In the Watchtower, April 15, 1998 issue, here is what it says on page 6:
Does God Foreknow Everything? 
All the arguments in support of predestination are based on the supposition that since God undeniably has the power to foreknow and determine future events, he must foreknow everything, including the future actions of every individual. Is this supposition sound, however? What God reveals in his Holy Scriptures indicates otherwise. 
For example, the Scriptures say that “God put Abraham to the test” by commanding him to sacrifice his son Isaac as a burnt offering. When Abraham was about to sacrifice Isaac, God stopped him and said: “Now I do know that you are God-fearing in that you have not withheld your son, your only one, from me.” (Genesis 22:1-12) Would God have made that statement if he knew in advance that Abraham would obey this command? Would it have been an honest test? 
Furthermore, the ancient prophets report that God repeatedly spoke of himself as ‘feeling regret’ over something he had done or was thinking of doing. For example, God said that he “regretted [from the Hebrew na‧cham′] that he had made Saul king over Israel.” (1 Samuel 15:11, 35; compare Jeremiah 18:7-10; Jonah 3:10.) Because God is perfect, these verses cannot mean that God made a mistake in selecting Saul to be Israel’s first king. Rather, they must indicate that God felt sorry that Saul turned out to be faithless and disobedient. God’s using such an expression in referring to himself would be nonsensical if he had foreknown Saul’s actions.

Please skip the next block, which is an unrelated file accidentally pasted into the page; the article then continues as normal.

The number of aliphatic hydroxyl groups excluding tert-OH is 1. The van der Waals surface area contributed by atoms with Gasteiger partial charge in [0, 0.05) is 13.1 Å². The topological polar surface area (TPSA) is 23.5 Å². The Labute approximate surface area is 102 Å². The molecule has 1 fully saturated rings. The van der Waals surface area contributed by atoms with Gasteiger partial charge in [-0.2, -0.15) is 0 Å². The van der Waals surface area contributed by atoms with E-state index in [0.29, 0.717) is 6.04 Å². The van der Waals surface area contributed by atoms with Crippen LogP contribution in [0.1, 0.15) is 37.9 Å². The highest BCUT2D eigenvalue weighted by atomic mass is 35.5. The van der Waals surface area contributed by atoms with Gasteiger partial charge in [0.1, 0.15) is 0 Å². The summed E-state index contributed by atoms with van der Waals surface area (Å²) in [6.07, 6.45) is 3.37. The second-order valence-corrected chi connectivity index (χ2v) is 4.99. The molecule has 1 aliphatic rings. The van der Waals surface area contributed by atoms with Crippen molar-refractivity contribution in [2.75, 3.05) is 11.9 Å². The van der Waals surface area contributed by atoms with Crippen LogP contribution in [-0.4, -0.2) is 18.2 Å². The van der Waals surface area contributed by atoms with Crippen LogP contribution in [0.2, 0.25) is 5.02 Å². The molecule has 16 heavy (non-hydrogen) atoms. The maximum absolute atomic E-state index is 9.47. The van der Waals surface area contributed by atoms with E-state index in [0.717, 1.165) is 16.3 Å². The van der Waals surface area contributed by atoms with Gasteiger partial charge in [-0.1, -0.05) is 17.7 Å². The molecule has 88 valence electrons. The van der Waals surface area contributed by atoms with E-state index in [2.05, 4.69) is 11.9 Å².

The account of Genesis 22:12 is good to keep in mind when talking to JWs, for you can hopefully convince them that it is wrong to say God doesn't know the future and thus the Watchtower has botched the truth. The Church Fathers have long taught and explained that the Bible uses phenomenological language - i.e. terms that apply to creation - in reference to God in order to help man better understand God. Ironically, the JWs give a perfect example of how to properly understand this: when the Bible says God "regretted" making Saul king, this cannot mean God made a mistake, but rather God was 'sad' that Saul turned out disobedient. This is a perfect example of how the lack of theological precision can lead to serious error, and 'anti-intellectual' groups like Mormons, Jehovah's Witnesses, and even many Protestants have often succumb to.